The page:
French Baroque Era Painter, 1612-1695 Pierre Mignard (7 novembre 1612 - May 30, 1695), called "Le Romain" to distinguish him from his brother Nicolas, was a French painter. He was born at Troyes, and came of a family of artists; he also needs to be distinguished from his nephew Pierre (1640-1725), often called "Pierre II" or "Le Chevalier". In 1630 he left the studio of Simon Vouet for Italy, where he spent twenty-two years, and made a reputation which brought him a summons to Paris. Successful with his portrait of the king, and in favour with the court, Mignard pitted himself against Le Brun, declined to enter the Academy of which he was the head, and made himself the centre of opposition to its authority. The history of this struggle is most important, because it was identical, as long as it lasted, with that between the old gilds of France and the new body which Colbert, for political reasons, was determined to support.. Portrait of Louise de Kerouaille, Duchess of Portsmouth. Wikimedia Commons has media related to: Pierre Mignard Shut out, in spite of the deserved success of his decorations of the cupola of Val de Grace (1664), from any great share in those public works, the control of which was the attribute of the new Academy, Mignard was chiefly active in portraiture. Turenne, Moliere, Bossuet, Maintenon (Louvre), La Valliere, Sevigne, Montespan, Descartes (Castle Howard), all the beauties and celebrities of his day, sat to him. His readiness and skill, his happy instinct for grace of arrangement, atoned for want of originality and real power. With the death of Le Brun (1690) the situation changed. Mignard deserted his allies, and succeeded to all the posts held by his opponent. These late honours he did not long enjoy. In 1695 he died whilst about to commence work on the cupola of the Invalides. His best compositions have been engraved by Audran, Edelinck, Masson, Poilly and others. There is a good selection of works by Pierre, Nicolas, and Pierre II in Avignon at the Mus??e Calvet. The Courtauld Institute of Art (London), Harvard University Art Museums, the Hermitage Museum, the Honolulu Academy of Arts, Kunst Indeks Danmark, the Louvre, Mus??e d'art et d'histoire (Geneva), Mus??e des Augustins (Toulouse, France), Mus??e Ingres (Montauban, France), Museo Lombardi (Parma, Italy), the Museum of Fine Arts, Houston, the National Gallery, London, the National Portrait Gallery, London, the North Carolina Museum of Art, the Portland Art Museum and Versailles are among the public collections holding works by Pierre Mignard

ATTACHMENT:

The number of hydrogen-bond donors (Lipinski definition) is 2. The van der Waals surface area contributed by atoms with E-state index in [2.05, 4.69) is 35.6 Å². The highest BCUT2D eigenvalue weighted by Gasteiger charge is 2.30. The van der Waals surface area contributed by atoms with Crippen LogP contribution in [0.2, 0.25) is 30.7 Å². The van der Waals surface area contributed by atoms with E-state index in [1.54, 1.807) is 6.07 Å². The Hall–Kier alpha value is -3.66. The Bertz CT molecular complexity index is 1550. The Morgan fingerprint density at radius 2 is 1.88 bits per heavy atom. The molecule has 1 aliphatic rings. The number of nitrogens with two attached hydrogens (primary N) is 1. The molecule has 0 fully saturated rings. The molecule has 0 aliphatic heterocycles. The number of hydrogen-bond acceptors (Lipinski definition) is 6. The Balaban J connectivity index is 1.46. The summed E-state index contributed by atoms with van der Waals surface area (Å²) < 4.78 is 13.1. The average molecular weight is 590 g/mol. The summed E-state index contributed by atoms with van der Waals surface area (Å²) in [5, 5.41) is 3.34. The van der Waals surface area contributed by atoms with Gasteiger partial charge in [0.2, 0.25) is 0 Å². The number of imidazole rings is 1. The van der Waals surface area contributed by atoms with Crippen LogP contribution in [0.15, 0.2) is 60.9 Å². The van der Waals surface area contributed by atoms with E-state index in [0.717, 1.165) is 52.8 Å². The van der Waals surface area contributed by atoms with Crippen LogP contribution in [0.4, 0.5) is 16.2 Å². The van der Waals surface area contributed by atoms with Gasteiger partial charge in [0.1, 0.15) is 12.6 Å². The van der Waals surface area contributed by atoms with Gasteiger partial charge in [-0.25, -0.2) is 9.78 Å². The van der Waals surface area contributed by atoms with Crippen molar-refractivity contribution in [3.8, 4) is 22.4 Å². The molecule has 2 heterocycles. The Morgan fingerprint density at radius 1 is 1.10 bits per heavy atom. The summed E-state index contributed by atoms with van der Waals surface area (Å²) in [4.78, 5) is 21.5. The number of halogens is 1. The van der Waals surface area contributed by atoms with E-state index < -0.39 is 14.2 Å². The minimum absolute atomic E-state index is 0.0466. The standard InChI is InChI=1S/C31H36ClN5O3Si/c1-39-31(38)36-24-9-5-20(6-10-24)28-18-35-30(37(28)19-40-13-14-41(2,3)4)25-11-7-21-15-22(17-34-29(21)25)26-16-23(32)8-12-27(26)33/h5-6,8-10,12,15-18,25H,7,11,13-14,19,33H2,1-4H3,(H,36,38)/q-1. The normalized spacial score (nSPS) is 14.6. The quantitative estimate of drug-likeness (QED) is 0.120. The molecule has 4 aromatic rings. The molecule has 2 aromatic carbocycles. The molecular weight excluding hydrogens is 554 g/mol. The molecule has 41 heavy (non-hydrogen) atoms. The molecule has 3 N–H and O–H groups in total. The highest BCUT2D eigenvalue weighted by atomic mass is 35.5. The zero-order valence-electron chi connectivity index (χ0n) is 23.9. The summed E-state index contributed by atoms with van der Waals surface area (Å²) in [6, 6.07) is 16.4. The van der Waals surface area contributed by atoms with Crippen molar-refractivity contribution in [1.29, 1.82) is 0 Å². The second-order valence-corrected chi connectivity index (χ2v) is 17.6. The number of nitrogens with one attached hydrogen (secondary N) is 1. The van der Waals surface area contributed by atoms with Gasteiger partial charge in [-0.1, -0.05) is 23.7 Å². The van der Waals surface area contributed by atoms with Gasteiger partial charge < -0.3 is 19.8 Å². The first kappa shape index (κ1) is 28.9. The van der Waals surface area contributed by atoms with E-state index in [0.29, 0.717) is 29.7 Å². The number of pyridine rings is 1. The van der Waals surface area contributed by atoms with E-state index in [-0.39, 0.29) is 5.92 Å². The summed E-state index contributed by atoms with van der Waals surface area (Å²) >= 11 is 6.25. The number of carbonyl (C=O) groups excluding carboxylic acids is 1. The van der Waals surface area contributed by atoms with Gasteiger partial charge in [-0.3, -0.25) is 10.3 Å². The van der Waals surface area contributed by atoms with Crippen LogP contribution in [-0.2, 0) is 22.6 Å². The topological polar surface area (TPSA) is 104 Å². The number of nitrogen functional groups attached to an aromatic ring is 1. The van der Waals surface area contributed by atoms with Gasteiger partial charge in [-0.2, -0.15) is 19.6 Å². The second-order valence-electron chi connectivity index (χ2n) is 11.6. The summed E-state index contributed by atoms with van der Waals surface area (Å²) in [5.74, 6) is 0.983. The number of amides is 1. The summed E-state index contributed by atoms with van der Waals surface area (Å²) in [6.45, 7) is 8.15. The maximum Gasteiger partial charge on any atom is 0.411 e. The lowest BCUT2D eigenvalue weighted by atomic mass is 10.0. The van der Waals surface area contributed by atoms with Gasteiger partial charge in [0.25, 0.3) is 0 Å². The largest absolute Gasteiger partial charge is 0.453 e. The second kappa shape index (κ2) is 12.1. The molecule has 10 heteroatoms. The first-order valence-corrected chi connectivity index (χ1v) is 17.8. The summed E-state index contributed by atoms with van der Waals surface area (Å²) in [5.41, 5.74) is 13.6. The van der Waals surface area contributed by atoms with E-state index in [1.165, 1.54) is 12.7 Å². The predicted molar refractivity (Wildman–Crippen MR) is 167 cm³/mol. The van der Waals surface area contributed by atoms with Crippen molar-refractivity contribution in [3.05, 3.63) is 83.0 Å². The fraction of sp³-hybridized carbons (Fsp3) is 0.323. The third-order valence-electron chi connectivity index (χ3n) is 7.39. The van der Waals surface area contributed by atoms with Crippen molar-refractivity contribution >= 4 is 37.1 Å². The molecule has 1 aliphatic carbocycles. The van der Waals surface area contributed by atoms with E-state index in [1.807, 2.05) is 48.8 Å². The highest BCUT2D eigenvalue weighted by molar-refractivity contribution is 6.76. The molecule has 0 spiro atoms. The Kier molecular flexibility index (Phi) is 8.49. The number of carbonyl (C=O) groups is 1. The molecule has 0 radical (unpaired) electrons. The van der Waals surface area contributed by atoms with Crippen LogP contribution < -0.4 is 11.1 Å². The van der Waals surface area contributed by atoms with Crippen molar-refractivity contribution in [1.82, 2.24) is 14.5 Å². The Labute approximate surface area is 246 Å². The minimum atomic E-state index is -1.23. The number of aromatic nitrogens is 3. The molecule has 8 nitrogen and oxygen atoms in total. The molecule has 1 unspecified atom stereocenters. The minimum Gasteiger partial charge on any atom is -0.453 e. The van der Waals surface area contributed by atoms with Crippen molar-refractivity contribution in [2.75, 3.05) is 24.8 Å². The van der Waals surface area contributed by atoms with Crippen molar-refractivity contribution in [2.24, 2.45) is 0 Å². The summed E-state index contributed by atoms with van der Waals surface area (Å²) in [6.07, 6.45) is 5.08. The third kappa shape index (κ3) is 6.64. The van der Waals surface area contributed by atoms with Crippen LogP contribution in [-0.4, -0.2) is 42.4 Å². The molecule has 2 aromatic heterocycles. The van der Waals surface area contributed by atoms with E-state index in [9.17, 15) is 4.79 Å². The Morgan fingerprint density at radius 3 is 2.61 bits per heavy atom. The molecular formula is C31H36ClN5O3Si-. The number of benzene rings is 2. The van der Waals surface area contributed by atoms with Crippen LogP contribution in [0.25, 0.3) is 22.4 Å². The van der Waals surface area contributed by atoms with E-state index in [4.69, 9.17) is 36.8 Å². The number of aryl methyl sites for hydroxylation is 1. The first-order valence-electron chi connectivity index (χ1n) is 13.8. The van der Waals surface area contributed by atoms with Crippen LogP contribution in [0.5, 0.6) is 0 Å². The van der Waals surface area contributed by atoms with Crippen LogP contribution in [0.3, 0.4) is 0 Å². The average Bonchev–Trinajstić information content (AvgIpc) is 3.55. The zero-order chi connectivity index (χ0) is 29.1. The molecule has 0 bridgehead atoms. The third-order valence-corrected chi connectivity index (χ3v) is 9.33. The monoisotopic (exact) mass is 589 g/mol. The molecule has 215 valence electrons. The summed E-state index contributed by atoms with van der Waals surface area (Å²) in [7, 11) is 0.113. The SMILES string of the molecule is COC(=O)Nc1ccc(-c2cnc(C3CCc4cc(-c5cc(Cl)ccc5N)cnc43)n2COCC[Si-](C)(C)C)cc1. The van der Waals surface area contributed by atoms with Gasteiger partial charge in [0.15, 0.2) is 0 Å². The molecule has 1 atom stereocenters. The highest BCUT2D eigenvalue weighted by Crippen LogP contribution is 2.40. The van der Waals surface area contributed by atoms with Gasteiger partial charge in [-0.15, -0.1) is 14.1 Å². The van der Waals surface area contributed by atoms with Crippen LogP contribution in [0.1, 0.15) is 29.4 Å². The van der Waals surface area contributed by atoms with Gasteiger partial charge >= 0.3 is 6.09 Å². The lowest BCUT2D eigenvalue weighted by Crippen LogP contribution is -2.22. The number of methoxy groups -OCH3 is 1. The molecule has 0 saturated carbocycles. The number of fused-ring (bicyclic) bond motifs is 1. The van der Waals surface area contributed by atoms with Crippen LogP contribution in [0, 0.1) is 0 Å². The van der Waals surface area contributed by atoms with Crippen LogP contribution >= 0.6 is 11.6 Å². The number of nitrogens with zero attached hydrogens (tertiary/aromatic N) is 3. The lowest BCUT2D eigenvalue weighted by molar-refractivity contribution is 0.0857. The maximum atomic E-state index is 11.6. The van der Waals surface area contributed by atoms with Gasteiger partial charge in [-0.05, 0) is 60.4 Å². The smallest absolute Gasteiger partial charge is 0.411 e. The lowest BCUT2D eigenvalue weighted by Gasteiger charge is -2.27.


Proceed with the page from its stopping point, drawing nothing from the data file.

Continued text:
Harold Herbert